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The Legacy of Horror Writer, Lois Duncan

The Legacy of an author like the late Lois Duncan stretches farther than one might think—having been 82 years old when she died of a stroke, she left behind a long prolific career of writing fiction for young adults. Many people read Duncan’s books in their adolescence, so much so her books can be considered a rite of passage. One thing that can be said of Duncan’s writing is that she captures the essence of what it is to go through puberty—the feelings of alienation and the thirst to be accepted by one’s peers—and also the kind of chilling, oft supernatural situations that made her horror and thriller writing so famous.

I Know What You Did Last Summer by Lois Duncan

I Know What You Did Last Summer by Lois Duncan

What She’s Known For

I started writing for young adults because I was one.

Lois Duncan in The Sarasota Herald-Tribune 2005

Duncan wanted to create something relatable for readers who were too old for children’s books and too young for adult books–something in between that could bridge the gap between, something that would carry them over and enable them to be lifelong reading enthusiasts. Authors like Lois Duncan are incredibly important, they breed the interest and love for the written word long after our parents stop reading us bedtime stories and well before we lose interest in school-assigned reading. Duncan’s most well-known books to date were written well before young adult fiction had become a popular genre—among these, she had created Down a Dark Hall (1974), Killing Mr. Griffin (1978), and Stranger With My Face (1981). These books were all considerably violent in their own right, but when her 1973 novel I Know What You Did Last Summer was adapted to the big screen, Duncan was “utterly horrified.”

I Know What You Did Last Summer (1997) Movie Poster
I Know What You Did Last Summer (1997)

The movie adaptation, which was released in 1997, horribly skewed her suspenseful thriller—a book about a group of teenagers who were desperate to conceal an accidental killing–into a slasher horror film. She recounted going to see the movie for the first time, “the first time I knew it was a slasher movie was when I bought my popcorn and bought my ticket and excitedly walked into the theater … the heads were dropping and the blood was spurting and I was screaming and the audience was screaming.” Truly it was never her intention for it to be as bloody and shocking as it turned out to be on film and it didn’t ring true with the message she tried to embed in her stories, that what you do in life matters and accepting responsibility for your actions is paramount.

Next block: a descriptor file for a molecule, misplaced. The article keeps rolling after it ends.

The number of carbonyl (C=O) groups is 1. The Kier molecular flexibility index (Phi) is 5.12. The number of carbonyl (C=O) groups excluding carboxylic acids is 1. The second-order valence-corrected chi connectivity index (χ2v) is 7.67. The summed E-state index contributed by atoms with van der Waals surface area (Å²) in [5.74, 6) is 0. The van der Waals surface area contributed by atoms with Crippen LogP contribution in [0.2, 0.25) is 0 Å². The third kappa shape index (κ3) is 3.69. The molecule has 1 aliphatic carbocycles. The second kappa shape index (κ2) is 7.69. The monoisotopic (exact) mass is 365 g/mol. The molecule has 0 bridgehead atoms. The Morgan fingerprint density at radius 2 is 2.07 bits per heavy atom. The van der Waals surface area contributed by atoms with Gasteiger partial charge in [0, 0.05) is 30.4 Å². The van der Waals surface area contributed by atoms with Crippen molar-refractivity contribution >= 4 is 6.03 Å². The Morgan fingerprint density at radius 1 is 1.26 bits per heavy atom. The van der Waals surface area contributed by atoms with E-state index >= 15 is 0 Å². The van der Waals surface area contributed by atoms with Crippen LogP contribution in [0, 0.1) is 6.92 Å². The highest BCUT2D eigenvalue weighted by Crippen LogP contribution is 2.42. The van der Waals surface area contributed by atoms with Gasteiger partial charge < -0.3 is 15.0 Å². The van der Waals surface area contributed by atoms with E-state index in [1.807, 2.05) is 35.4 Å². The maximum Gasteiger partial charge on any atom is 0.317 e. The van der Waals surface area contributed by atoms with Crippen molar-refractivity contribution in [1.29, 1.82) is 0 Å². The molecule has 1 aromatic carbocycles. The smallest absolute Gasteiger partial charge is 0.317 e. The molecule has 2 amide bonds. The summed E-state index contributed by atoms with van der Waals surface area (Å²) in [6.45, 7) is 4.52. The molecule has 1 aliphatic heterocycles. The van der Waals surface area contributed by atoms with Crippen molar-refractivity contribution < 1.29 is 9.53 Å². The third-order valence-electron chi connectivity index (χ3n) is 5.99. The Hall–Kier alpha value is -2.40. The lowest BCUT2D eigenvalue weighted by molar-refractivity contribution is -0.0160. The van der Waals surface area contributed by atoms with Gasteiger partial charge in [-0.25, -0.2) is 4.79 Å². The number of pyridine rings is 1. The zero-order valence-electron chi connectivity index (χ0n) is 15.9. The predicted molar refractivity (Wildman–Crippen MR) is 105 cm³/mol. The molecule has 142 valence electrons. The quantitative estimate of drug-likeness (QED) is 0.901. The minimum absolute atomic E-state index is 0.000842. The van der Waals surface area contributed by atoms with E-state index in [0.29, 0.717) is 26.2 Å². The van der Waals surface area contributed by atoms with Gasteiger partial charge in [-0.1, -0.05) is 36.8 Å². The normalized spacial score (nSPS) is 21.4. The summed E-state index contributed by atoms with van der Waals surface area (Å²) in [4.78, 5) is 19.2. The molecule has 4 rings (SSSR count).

Not all of Duncan’s work lies within the realm of the terrifying and dark, some of it is decidedly light—especially the work that followed after her daughter Kaitlyn—and many of her works have been adapted into film. Like most authors who have had their work adapted into screenplays, Duncan didn’t exactly make her name from audiences knowing who came up with the original idea for them. Instead she made her name through the amazing wealth of novels that she contributed to multiple genres and the awards she received for them.

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What the Critics Had to Say

Lois Duncan is regularly given credit by critics and journalists alike for pioneering the genre of young adult fiction—she made most of these strides within the teen suspense and horror genres and was even dubbed as the “queen of teen thrillers.” The Washington Post’s Emily Langer stated that Duncan, “plucked her characters from normalcy and placed them in extraordinary, often dark circumstances,” which for a time when Beverly Cleary, Judy Blume, and Robert Cormier were big names in fiction, was decidedly against the grain of the genre.

What the Fans Have to Say

Even four years after her death, Lois Duncan is still on the minds of the people she inspired to write during their youths—her impact was profound and lasting because she finally gave teens a voice for the dark and dismal forces that play a large part in the imaginations and fantasies of so many of us during a time of chaotic emotions and hormones. She isolated that turmoil and removed it from the internal struggle by creating these dark tales and then illustrated how much worse things could really be beyond our own thoughts, fears, and expectations.

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